#AWP13 Redux: Recharging through Reconnecting

By Simmons Buntin For Terrain.org, it’s difficult to measure success at a conference like the Association of Writers and Writing Programs annual conference and bookfair, which this year drew well over 11,000 people. We’re not selling books or broadsides or subscriptions, so there’s no financial gauge. Instead, we’re promoting access to our online journal, which is free (and ad-free); talking with publishers about review, excerpt, and content-sharing possibilities; and mostly encouraging writers who have never heard of us to submit, though like most journals we can accept so little of what we receive. This year felt to me a lot like New York, when we were on the third floor. It was a lovely space, but two flights up from the main bookfair area and didn’t get much traffic. In Boston, the second floor clearly didn’t get as much foot traffic as the first, and that’s a problem since we pay the same amount. But the projector and screen worked out well, and though I’m not sure it helped draw folks over from across the vast room, it did at least catch peoples’ attention as they walked the long rows of table after table. I do feel like we made some great connections, helped get the word out on our unique journal, which has been publishing online for more than 15 years, and learned a good bit about how to approach the next conference (whether AWP in Seattle in 2014 or something/somewhere else).

Pompous Poet v. Editor-in-Chief at #AWP13

By Simmons Buntin Let’s start today’s conference review off with a true story of an angry submitter, shall we? The publisher residing at the table next to me hales from a distant land, and he’s a nice enough fellow. He publishes authors from North America and beyond, and one such author confronted me yesterday. The conversation went something like this: Pompous poet: “Hey, I submitted to you but you rejected my poem. Fuck you!” Arm and hand gestures followed. Editor-in-chief: “We are quite competitive.” Pompous poet: “Competitive my ass!” He then pulls his book off the publisher’s table, flips it to the acknowledgements at the back of the book, and shoves it in front of my face: “Look at that! All those contests I’ve won!” Editor-in-chief: “Indeed.” Pompous poet: “Your call for submissions said you wanted longer poems, so I wrote a 200-line poem and sent it off.” Editor-in-chief: “You sent it off right away? Did you let it sit a bit first and give it time to consider it?” Pompous poet: “I don’t need to do that shit. That’s a good fucking poem. You suck.”

So Apparently I’ve Got this Reputation at #AWP13

By Simmons Buntin So apparently I’ve gained this reputation at AWP, at least among those close to me, for stealing pint glasses with logos. It’s true that I have a collection of about 130 pint classes with different brewery logos at home, most from my time working for the U.S. Department of Energy and traveling across the west, back before 2000. And the vast majority of those purchased fair and square. But on occasion, as the other evening at Orleans, if a glass is not for sale but is a worthy, let us say essential addition to the collection… Then, yes, I will liberate it. But hey, I didn’t take the Samuel Adams glass so readily available at the seafood restaurant last night following the very excellent “Wild Lives / Raucous Pens” reading. So perhaps I’m on the road to reform—or at least I’ve already got a Sam Adams pint glass. On to yesterday’s conference review...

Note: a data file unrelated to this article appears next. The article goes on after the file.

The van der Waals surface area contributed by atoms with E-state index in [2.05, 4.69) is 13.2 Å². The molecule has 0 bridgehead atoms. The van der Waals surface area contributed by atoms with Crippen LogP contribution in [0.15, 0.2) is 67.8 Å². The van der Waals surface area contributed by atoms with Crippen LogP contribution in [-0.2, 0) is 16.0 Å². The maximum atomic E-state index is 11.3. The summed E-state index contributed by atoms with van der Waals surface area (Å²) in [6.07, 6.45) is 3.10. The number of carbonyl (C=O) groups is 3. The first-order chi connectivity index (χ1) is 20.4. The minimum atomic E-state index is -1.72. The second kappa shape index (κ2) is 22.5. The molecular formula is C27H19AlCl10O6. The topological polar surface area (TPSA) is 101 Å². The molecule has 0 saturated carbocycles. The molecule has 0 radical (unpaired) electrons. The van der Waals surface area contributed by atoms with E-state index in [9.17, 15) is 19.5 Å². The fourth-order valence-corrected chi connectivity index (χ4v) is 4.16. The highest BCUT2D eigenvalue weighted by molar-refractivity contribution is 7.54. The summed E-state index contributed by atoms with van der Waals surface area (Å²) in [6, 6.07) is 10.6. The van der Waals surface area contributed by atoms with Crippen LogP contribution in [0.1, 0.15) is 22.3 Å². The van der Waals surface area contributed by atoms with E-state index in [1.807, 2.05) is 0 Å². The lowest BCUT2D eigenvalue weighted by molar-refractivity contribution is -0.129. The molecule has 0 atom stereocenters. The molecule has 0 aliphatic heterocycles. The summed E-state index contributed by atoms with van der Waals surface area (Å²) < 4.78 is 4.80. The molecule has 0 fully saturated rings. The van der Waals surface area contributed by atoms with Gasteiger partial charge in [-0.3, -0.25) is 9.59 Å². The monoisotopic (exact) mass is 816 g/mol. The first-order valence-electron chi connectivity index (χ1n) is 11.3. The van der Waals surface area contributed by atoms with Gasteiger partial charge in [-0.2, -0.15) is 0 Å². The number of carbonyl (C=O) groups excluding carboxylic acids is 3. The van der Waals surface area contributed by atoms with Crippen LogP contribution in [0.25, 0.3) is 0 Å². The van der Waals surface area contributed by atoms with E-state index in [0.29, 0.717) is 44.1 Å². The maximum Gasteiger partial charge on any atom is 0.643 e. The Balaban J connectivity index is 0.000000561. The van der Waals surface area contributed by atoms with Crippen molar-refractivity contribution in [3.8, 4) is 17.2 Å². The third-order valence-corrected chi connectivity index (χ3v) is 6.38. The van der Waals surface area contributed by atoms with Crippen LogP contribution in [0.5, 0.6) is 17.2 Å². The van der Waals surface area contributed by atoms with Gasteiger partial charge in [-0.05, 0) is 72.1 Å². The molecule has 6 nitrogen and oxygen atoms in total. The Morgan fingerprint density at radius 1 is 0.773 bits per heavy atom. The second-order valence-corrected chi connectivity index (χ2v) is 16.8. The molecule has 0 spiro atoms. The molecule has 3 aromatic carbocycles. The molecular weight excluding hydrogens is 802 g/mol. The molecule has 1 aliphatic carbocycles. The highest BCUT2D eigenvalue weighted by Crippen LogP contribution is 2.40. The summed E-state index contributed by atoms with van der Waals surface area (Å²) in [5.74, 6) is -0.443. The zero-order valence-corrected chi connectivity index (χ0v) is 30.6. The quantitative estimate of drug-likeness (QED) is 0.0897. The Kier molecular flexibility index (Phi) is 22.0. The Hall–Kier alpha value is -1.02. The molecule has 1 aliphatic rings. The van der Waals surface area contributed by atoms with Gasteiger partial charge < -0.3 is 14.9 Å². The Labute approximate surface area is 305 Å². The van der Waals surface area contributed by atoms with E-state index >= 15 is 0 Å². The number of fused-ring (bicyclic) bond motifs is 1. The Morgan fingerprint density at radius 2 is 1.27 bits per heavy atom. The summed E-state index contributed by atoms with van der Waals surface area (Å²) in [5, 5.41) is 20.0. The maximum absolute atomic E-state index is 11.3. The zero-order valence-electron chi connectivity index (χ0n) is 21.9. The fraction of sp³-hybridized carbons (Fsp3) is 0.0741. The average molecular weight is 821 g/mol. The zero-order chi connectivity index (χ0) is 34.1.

A Big First Day Coming at #AWP13

By Simmons Buntin The last time I spent time at a Starbucks in a distant city, a man came in screaming that he had been stabbed (and in fact he had). If I’ve noticed one thing about Boston so far, at least around the convention center, is that there is a Starbucks approximately every 200 yards—and a Dunkin Donuts every 300. No stabbings so far. Still, we’ve had our excitement, so let’s get to it by looking at the biggest AWP pain, biggest AWP pleasure, best character, what I learned about Boston today, what I look forward to later today, and a final word on beer.

Making Our Way to Boston for AWP

By Simmons Buntin If you’re one of the other 11,000 writers, editors, publishers, educators, and friends who will be in Boston this week for the Association of Writers and Writing Programs (AWP) annual conference, I hope you’ll join us at one of Terrain.org's happenings: our Bookfair table (R18), contributor signings, and our "Wild Lives / Raucous Pens" literary reading. It will be, as they say, the bomb! Also, this starts the first of what I hope will be daily AWP blog updates. A sample: So what does an editor such as myself bring to read on such a journey? A handful of unread creative nonfiction submissions, the latest issues of Poets & Writers and Outdoor Photography, and a handful of poetry books I’ve been meaning to read over the last 18 months or so, including In the Songbird Laboratory, by Lauren Eggert-Crowe, Heavenly Bodies, by Cynthia Huntington, Tropicalia, by Emma Trelles, Beyond Heart Mountain, by Lee Ann Roripaugh, and Blue Horses Rush In, by Luci Tapahonso. I just finished Derek Sheffield’s  Through the Second Skin, which is just wonderful. I’m looking forward to these other collections, and find airplane flights, with their strange white noise, to be perfect venues for reading verse.

Terrain.org 15th Anniversary Reading Redux

Better late than never, as they say! At the AWP conference -- March 3, 2012 -- Terrain.org held its 15th Anniversary Reading, hosted by nonfiction editor Joshua Foster and featuring readings by Elizabeth Dodd, Kathryn Miles, Lauret Savoy, and Andrew Wingfield. Now you have the opportunity to listen to these wonderful folk.